“..that’s the Ryan Howard I know and have always known, that type of power” ~ Hamels
As of May 27, Howard owns a .318/.352/.624 slash line for the month, and has eight multi-hit games compared to just two in April. He is driving in runs and hitting the longball, having blasted six taters and knocked in 14 runs in 85 May at-bats. Three of those home runs and eight of those RBIs have resulted from Howard’s last dozen games.
From May 3 to May 25—a stretch of 20 games, Howard went 27 for 73 (.370) with a .726 slugging percentage. For the season, he is now batting .256 with 10 home runs and 24 RBIs, quite an improvement from the .197 average he was sporting just one month ago.
Teammates are taking note of Howard’s old power display, including ace Cole Hamels. After a game last weekend against the Washington Nationals in which Howard smacked a solo shot en route to three hits on the day, Hamels talked about Howard.
“It was the vintage Ryan Howard that I’ve grown accustomed to seeing,” Hamels said. “Especially that home run he hit, that’s the Ryan Howard I know and have always known, that type of power. He’s been really putting the ball and taking a good approach the past few weeks. It’s good to see.”
His resurgence at the plate is great news for the Phillies, as they will almost certainly try to unload Howard at or before the trade deadline. It’s hard to imagine Howard continuing this torrid pace for much longer, but if he stays around .250 and keeps producing runs, it should be easier for the Phillies in their quest to trade him before July 31.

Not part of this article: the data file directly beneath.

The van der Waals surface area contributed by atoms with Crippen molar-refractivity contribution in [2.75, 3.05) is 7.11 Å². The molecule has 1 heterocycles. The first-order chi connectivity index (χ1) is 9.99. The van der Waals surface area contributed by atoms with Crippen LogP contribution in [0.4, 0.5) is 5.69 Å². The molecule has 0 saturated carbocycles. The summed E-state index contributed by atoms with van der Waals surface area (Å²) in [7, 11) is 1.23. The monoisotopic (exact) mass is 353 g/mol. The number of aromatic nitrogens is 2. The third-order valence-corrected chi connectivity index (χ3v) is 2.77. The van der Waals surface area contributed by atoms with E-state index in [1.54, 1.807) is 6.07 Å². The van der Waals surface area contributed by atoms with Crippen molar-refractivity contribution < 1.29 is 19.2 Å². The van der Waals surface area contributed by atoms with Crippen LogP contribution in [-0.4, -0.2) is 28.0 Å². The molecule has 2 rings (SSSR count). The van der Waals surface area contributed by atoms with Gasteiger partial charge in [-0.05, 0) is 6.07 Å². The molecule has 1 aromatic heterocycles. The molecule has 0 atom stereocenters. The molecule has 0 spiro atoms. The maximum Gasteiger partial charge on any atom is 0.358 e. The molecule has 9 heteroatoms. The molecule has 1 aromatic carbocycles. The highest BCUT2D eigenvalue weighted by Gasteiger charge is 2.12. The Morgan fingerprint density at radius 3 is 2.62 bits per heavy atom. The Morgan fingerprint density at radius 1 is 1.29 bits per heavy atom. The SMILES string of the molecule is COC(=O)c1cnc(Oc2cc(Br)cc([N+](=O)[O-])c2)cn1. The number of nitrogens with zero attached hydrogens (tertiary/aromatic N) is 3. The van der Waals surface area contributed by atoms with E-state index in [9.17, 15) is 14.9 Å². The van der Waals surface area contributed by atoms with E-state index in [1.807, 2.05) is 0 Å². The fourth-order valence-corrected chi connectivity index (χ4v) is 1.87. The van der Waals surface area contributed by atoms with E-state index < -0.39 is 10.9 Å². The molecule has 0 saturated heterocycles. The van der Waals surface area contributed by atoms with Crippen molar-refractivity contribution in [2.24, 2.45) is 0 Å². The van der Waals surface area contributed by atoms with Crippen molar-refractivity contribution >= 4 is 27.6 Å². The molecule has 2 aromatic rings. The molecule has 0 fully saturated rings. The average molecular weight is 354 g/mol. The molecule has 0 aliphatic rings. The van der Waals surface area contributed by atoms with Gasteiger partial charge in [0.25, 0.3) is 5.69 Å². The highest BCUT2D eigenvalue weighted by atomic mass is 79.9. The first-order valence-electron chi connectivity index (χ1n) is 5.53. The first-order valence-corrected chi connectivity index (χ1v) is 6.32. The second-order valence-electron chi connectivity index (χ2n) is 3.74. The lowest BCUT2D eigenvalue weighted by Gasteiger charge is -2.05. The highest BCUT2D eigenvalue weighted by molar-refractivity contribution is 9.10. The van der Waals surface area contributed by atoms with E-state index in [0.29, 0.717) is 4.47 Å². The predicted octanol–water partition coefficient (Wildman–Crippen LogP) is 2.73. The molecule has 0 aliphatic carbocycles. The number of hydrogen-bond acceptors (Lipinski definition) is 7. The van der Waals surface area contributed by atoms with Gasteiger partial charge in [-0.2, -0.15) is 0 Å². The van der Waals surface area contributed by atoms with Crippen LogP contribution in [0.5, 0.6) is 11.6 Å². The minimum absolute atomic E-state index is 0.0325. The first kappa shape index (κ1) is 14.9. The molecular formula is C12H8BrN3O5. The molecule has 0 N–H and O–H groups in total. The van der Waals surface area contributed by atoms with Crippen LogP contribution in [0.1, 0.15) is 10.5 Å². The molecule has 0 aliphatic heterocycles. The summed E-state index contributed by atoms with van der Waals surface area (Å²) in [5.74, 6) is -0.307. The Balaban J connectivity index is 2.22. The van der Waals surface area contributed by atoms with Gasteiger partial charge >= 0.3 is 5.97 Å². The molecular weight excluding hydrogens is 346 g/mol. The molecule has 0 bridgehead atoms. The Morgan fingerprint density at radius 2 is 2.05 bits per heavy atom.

If he does continue this hot streak, the Phillies will likely need to pay a smaller portion of his remaining contract then they would have had they dealt him over the offseason. Howard would be an upgrade for many American League teams as a designated hitter, and the Phillies may even be able to get back a prospect who has fallen out of favor from another organization.
While it’s no secret Howard isn’t the player he once was, Philly fans seem to have been quick to forget how Howard consistently put the team on his back in the final months of the season during the team’s fantastic playoff run from 2007-2011. In a sports-crazed city like Philadelphia where the question always seems to be “What have you done for me lately?”, Howard is delivering.
No, Ryan Howard will never again be the 40-50 home run, 140-plus RBI guy we used to see season after season in his prime during the previous decade, but he’s also 36 years old. At his current pace, Howard is on track for at least 30 home runs, which is a number that Phillies fans should be more than happy with.
The resentment fans have towards Howard because of his contract is understandable. He never lived up to it, whether it be due to injury or not. But fans can’t forget what Howard did for the team and the city back when Citizens Bank Park was continually sold out, and when he was consistently underpaid for that production.
Howard has never been a problem in the locker room, and has always said the right things despite the criticism and boos that have often been directed at him—fair or unfair.
Fans should enjoy the last glimpses of greatness we get to see from the Big Piece, and appreciate all he has done for this franchise. Without him, there would be no 2008 World Series Championship. After all that Howard has gone through over the past three years, it is great to see him finding success again.